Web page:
'The India-China relationship has deteriorated greatly over these past two years and it is set to deteriorate further.'
"All those agreements aimed at maintaining peace and tranquility in the India-China border areas have become redundant the moment China moved large numbers of troops to Eastern Ladakh in May 2020," says Gautam Bambawale, India's former ambassador to China.
In an e-mail interview with Rediff.com's Archana Masih, the diplomat-thinker -- who was India's ambassador to China during the 2018 Modi-Xi summit in Wuhan -- warns that India should not expect a breakthrough in Ladakh soon and should stick to its position through thick or thin.
The concluding segment of a must-read interview:
Would you agree that the Chinese actions in Ladakh have made most of the post 1990 agreements on maintaining peace and harmony along the Line of Actual Control redundant? Will India-China relations stay in a limbo for the next 20 years at last? What will it take for India to trust China again?
Yes indeed -- all those agreements aimed at maintaining peace and tranquility in the India- China border areas have become redundant the moment China moved large numbers of troops to Eastern Ladakh in May 2020.
The reason is that all these agreements stated in their preambular portions that there will be no sudden or large scale troop movements without notifying the other side.
Obviously, this was not done. So China violated those agreements. Hence, they are null and void.
There is no question of trusting China. Now we know that they will also not hesitate to violate bilateral accords and agreements signed in public by their own leaders.
So India will have to start from these premises in its relations with China. Yes, I think the India-China relationship has deteriorated greatly over these past two years and it is set to deteriorate further.
That is the reality, as I see it. We must proceed from there. Let us not delude ourselves of improving the situation. It cannot be one sided. Both sides must want an improvement in the situation.
Can we expect Chinese military adventurism all along the LAC -- opening up fresh fronts in the Pithoragarh sector in Uttarakhand, for instance -- compelling the India military to be on its guard always?
We would be foolish not to prepare for it. Also, we cannot always be waiting for them to move. We can make some well thought moves of our own, which will keep them off balance.
Do you think Prime Minister Modi was ill advised to invest so much in the China relationship, an investment that failed? Would you compare his outreach to China as much as an error of judgment as Mr Nehru's was in the 1950s?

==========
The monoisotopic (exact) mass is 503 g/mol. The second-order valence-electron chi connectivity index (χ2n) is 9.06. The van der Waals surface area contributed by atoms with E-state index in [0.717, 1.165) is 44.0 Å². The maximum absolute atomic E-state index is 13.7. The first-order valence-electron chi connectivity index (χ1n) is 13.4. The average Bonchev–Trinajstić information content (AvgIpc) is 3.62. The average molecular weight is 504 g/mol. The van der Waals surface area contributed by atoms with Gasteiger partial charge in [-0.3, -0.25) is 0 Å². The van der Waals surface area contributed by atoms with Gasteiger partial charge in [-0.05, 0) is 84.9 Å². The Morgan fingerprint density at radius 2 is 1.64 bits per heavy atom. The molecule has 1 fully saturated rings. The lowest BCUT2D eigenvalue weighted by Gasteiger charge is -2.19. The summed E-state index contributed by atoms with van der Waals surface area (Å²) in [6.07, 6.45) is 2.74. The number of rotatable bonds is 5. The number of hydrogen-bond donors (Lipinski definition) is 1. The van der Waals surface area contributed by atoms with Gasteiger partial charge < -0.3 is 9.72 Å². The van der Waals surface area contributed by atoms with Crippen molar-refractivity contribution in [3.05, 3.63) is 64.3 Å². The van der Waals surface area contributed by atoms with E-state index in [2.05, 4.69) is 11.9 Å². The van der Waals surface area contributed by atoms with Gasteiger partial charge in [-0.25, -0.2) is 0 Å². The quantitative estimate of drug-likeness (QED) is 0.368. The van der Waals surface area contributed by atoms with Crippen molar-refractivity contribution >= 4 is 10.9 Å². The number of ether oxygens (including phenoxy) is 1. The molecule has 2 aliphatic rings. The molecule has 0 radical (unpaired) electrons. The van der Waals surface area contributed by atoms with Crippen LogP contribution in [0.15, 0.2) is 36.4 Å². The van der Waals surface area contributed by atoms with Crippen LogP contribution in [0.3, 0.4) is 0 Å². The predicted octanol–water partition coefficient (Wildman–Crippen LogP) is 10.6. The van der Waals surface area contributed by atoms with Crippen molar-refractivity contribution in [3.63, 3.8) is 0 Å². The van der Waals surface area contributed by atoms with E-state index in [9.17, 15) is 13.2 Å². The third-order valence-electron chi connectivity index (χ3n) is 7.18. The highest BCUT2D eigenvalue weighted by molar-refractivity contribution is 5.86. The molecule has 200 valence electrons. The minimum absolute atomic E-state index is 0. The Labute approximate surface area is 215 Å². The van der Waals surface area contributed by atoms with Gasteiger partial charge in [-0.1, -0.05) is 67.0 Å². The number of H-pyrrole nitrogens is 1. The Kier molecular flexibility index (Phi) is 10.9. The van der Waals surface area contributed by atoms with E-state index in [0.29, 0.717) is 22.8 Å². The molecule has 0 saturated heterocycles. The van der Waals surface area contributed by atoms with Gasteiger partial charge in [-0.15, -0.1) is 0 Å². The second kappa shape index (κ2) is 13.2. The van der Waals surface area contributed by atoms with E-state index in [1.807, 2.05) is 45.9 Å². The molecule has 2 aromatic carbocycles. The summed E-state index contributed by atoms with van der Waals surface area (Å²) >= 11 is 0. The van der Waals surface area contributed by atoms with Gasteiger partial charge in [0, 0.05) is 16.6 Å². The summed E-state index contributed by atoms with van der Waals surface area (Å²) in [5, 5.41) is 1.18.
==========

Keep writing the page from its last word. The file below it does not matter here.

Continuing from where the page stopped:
It is not just Prime Minister Modi, but many previous prime ministers and many previous governments which have invested in the relationship.
They were not wrong in investing in the relationship. It did give us three decades of relative peace on our borders.
The mistake we in India may have made is not to pay attention to the ever increasing gap between Indian power and Chinese power.
This gap or differential has enabled China to make the current moves on the border and not baulk at violating bilateral agreements.
We need to narrow this gap in power between India and China. We have to grow our economy by 8 per cent per annum over a 20 year period.
What does India need to do in the short and long term to stand up to China, to ensure that it will not dare to do what it has done in Ladakh and earlier?
In the long term as I have enunciated earlier, we have to grow our economy by 8 per cent per annum for a 20-year period. This will narrow the power differential between India and China.
Remember, with economic growth and development comes more military muscle, better technologies, more indigenously manufactured military hardware.
We have to grow our comprehensive national power and reduce this huge gap which has opened up vis-a-vis China. That is in the long term.
In the short term we need to use mechanism like the Quad, our strategic partnerships with the great democracies of the world to stave off China. Now, these countries will not send troops to fight our battles -- but they will give us diplomatic as well as military support.
Feature Presentation: Aslam Hunani/Rediff.com